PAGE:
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United States Department of Agriculture

Agricultural Research Service

Title: Investigating Effect of Near-Field Free-Space Permittivity Measurements on Accuracy of Bulk Density and Moisture Content Determination in Grain

Authors
item Trabelsi, Samir
item Nelson, Stuart

Submitted to: Measurement Science and Technology
Publication Type: Peer Reviewed Journal
Publication Acceptance Date: October 30, 2006
Publication Date: February 27, 2007
Citation: Trabelsi, S., Nelson, S.O. 2007. Investigating effect of near-field free-space permittivity measurements on accuracy of bulk density and moisture content determination in grain. Measurement Science and Technology.

Interpretive Summary: Because moisture content in cereal grains and oilseeds is so important in determining their suitability for short-term or long-term storage, rapid and reliable moisture measurement methods are important. Electrical moisture meters have been developed that are used to determine moisture content whenever these commodities are sold and often when they are harvested, transported and processed. These moisture meters function because of correlations between the grain and seed moisture content and their electrical characteristics, called dielectric properties, which can be sensed with electric fields generated by the moisture testing instruments. Improvement in the accuracy of such moisture testers is needed for many applications. Measurements of the dielectric properties of grain and seed have indicated potential advantages of microwave frequencies, which are much higher frequencies than those used by current moisture meters. The method uses a transmitting antenna, a receiving antenna and instrumentation for determining the attenuation and phase change of the microwaves in traversing a layer of grain or seed. For the development of practical microwave grain moisture meters, low-cost antennas are needed. The research being reported compares results in measuring the microwave dielectric properties of wheat and soybeans with very economical, compact single-patch microstrip antennas and with costly and bulky broadband horn/lens antennas in a laboratory setup that provides highly accurate measurements. The comparison showed that the small patch antennas gave results comparable to those obtained with the expensive laboratory system, so moisture content and bulk density can be obtained with similar accuracy with the economical patch antennas. This is an important step in the development of techniques for economical and practical microwave sensing of moisture content in grain, which will provide better moisture information for management of grains and oilseeds for the prevention of losses and preservation of high quality products for consumers.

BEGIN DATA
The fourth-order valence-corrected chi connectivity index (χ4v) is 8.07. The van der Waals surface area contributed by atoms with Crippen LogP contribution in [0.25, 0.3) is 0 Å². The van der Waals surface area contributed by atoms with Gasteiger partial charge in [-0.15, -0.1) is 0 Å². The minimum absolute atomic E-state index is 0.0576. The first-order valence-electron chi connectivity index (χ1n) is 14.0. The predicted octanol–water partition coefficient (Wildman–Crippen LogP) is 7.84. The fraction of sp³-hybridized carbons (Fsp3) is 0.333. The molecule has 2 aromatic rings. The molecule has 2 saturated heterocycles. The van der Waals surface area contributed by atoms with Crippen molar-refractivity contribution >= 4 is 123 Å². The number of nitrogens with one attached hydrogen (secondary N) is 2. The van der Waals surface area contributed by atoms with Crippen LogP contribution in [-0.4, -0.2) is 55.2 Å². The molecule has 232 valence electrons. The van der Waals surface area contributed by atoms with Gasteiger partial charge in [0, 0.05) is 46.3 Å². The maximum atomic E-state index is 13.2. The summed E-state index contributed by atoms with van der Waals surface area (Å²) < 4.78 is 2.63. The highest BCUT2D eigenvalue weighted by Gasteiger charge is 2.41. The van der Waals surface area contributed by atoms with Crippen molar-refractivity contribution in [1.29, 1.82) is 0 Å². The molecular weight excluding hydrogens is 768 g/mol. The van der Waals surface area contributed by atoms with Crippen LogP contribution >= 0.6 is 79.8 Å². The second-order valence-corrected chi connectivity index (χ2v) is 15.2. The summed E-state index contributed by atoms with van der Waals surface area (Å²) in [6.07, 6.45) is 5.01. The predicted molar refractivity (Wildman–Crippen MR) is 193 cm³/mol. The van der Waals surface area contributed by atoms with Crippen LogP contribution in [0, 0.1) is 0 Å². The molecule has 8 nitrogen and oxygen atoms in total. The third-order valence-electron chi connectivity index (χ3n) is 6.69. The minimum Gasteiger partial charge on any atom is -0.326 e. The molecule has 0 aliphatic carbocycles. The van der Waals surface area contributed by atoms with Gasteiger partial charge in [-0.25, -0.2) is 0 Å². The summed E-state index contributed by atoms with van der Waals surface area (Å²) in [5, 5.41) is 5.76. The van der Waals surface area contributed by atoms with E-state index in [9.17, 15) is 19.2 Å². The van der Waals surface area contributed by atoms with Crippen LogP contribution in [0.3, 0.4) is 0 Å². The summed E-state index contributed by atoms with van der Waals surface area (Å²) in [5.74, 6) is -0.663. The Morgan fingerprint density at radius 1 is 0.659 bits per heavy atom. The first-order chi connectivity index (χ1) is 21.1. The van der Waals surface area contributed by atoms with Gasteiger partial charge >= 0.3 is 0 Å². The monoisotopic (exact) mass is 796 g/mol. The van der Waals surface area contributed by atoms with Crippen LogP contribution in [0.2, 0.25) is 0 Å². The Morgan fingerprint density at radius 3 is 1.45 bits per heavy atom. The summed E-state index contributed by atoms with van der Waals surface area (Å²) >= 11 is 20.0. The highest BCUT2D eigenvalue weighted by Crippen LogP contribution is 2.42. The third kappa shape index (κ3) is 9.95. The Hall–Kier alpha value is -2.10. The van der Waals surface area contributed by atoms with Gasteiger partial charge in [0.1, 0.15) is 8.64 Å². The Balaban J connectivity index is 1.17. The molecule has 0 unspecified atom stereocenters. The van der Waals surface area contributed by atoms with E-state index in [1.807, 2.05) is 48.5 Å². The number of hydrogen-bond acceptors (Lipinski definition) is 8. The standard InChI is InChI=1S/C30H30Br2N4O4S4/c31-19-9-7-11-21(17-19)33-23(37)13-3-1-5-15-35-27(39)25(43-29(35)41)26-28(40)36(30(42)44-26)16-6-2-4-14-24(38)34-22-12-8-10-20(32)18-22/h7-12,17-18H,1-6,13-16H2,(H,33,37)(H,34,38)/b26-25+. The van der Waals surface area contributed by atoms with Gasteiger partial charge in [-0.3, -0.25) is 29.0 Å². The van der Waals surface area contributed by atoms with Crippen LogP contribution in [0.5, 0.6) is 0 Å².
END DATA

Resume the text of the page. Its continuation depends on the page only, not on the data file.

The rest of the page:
Technical Abstract: Near-field free-space microwave transmission measurements on wheat with a pair of inexpensive single-patch microstrip antennas at 5.8 GHz and 23 degrees C are compared to those taken in the far field with a pair of focused-beam horn/lens antennas. Different calibration methods were used to predict bulk density and moisture content in wheat from measurement of the attenuation, phase shift, and dielectric properties of a layer of material placed between the two antenna systems. Computation of corresponding standard errors of calibration (SEC) for bulk-density and moisture-content determination indicates that predictions from near-field measurements with microstrip antennas compare well with those derived from far-field measurement with a pair of horn/lens antennas.

Last Modified: 9/21/2014
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